Mapping the current status and potential of administrative sources of data on gender-based violence in the EU and Croatia”EIGE has recently launched a study on “Mapping the current status and potential of administrative sources of data on gender-based violence in the EU and Croatia”. The final results of the study will be available in August 2013.Why do we need a study on administrative data collection on gender-based violence?The crucial role of data collection in the fight against gender-based violence has been increasingly recognised by governments, international and regional organisations, civil society, researchers and experts on this issue.While countless women in the European Union continue to be affected by gender-based violence (GBV), differences in the definitions and data collection methodologies across the Member States make it difficult to obtain a comprehensive and clear picture of the nature, extent and consequences of gender-based violence in the EU.
Equality between women and men is a fundamental value of the European Union and is recognised as vital to economic growth, prosperity and competitiveness. The effectiveness of the policies developed to achieve this needs to be evaluated. The development and dissemination of EU-wide, comparable and reliable gender statistics and indicators have greatly contributed to this better monitoring and assessment of progress in the EU.To supplement these, the creation of a composite indicator, to provide a synthetic measure of gender equality as a multi-dimensional concept, was initially introduced by the European Commission in its policy document “The Roadmap for Equality between Women and Men 2006-2010” and in the Action Plan of the Commission Strategy for Equality between Women and Men 2010-2015 that followed.
Today the European Business Schools Women on Boards Initiative is migrating their 'Global Board Ready Women' list of 8000 women into an online database. The women on this list all fulfil stringent criteria for Corporate Governance as defined by publicly listed companies and are well qualified and ready to go on boards as of today. This ever growing list of "Board Ready Women" – which will now be consultable online for corporations and for executive search companies – makes it clear that there are more than enough eminently qualified women to help lead Europe’s and the world’s corporations into the 21st century and that it is now time to shatter the glass ceiling that keeps these women from ascending to board of directors positions."We need to use all of our society’s talents to ensure that Europe’s economy takes off.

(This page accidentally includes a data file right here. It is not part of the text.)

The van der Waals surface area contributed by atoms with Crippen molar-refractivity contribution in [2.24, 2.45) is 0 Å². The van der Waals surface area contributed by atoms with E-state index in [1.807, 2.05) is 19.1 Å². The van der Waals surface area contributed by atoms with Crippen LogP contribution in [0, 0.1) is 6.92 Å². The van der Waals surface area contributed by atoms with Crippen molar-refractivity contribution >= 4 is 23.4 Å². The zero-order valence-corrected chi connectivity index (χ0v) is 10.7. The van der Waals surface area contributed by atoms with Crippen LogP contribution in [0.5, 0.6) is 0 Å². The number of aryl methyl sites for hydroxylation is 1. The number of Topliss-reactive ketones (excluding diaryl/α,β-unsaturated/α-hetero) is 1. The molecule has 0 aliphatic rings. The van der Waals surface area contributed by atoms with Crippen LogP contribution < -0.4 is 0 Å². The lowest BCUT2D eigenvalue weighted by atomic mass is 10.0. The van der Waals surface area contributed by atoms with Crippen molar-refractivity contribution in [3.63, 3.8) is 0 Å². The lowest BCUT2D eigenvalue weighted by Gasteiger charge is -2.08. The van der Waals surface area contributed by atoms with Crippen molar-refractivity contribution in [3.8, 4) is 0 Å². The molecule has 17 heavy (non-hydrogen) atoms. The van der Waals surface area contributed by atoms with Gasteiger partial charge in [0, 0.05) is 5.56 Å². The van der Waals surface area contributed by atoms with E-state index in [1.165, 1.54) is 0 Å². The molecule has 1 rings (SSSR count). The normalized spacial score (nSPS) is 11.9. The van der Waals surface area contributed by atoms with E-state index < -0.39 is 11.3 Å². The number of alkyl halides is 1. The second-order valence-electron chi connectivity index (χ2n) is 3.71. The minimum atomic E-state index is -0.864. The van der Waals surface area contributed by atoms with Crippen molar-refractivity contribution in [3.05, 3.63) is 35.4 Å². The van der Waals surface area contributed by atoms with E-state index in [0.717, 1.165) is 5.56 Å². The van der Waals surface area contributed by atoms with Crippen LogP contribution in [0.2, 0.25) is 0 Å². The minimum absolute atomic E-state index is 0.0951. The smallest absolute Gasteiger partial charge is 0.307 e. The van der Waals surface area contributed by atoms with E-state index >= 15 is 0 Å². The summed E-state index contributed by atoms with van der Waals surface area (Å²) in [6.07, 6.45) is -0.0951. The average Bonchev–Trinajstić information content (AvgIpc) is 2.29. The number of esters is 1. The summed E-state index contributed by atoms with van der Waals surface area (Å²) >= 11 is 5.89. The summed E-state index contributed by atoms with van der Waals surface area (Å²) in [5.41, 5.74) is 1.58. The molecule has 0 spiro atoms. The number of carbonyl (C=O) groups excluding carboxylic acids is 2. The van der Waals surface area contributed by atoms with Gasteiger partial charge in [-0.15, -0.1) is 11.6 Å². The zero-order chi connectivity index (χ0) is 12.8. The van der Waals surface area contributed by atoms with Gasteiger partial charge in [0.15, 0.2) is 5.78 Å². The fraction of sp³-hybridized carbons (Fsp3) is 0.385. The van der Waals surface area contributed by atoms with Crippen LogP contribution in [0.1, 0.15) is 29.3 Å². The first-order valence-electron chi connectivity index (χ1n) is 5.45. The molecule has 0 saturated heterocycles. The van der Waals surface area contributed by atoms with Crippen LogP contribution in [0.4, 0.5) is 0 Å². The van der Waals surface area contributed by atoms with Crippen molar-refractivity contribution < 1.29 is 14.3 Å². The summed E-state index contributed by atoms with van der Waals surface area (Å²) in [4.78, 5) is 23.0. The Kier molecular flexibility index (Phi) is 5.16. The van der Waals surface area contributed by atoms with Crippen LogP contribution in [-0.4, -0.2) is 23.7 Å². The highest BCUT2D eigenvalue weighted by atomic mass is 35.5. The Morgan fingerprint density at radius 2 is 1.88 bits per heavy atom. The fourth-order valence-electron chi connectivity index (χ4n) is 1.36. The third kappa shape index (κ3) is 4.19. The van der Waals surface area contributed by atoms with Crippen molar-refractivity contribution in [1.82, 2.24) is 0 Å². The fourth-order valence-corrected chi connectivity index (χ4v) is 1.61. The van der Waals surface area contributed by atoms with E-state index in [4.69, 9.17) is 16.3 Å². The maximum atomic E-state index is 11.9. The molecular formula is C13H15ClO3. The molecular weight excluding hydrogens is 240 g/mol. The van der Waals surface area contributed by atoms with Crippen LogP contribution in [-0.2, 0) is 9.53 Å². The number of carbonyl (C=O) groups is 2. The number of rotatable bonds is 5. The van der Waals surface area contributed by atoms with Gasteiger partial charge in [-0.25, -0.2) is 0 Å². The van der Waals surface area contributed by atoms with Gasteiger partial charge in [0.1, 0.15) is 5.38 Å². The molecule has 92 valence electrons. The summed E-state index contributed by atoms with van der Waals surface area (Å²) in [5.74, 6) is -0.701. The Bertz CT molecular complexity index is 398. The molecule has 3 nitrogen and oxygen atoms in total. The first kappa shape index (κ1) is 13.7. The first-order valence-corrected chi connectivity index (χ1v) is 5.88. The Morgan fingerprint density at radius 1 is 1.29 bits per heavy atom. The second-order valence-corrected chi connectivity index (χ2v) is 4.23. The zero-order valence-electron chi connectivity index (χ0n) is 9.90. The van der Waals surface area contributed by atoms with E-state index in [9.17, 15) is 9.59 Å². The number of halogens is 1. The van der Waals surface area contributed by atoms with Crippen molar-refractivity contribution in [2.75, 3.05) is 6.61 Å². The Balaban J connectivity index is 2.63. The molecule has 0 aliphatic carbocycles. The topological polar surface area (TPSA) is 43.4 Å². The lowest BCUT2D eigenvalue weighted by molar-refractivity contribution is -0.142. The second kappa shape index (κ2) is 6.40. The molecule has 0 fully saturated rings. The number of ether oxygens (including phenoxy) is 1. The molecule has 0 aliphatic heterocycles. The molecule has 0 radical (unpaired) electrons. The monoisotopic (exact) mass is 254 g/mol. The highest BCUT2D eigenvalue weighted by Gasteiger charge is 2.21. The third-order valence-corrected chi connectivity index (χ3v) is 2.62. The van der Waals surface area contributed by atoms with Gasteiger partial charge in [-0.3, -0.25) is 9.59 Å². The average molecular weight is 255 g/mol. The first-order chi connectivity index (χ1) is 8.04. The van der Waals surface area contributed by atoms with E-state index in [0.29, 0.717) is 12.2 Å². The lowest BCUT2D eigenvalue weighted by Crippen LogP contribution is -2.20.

On 6 December 2012 the Employment, Social Policy, Health and Consumer Affairs Council (EPSCO) adopted Conclusions on “Combating violence against women, and the provision of support services for victims of domestic violence” (.pdf) , prepared by the Cyprus Presidency on the basis of EIGE's report “Review of the Implementation of the Beijing Platform for Action in the EU Member States:
“Across Europe, around 1 in 5 women have suffered physical violence at least once in their lives and 1 in 10 have suffered forced sexual violence. Violence against women is the most brutal manifestation of gender inequality and is a violation of human rights that Europe must not and cannot ignore”, say Vice-President Reding, the EU's Justice Commissioner.Access the statement by Vice-President Reding ahead of the International Day for Eliminating Violence against Women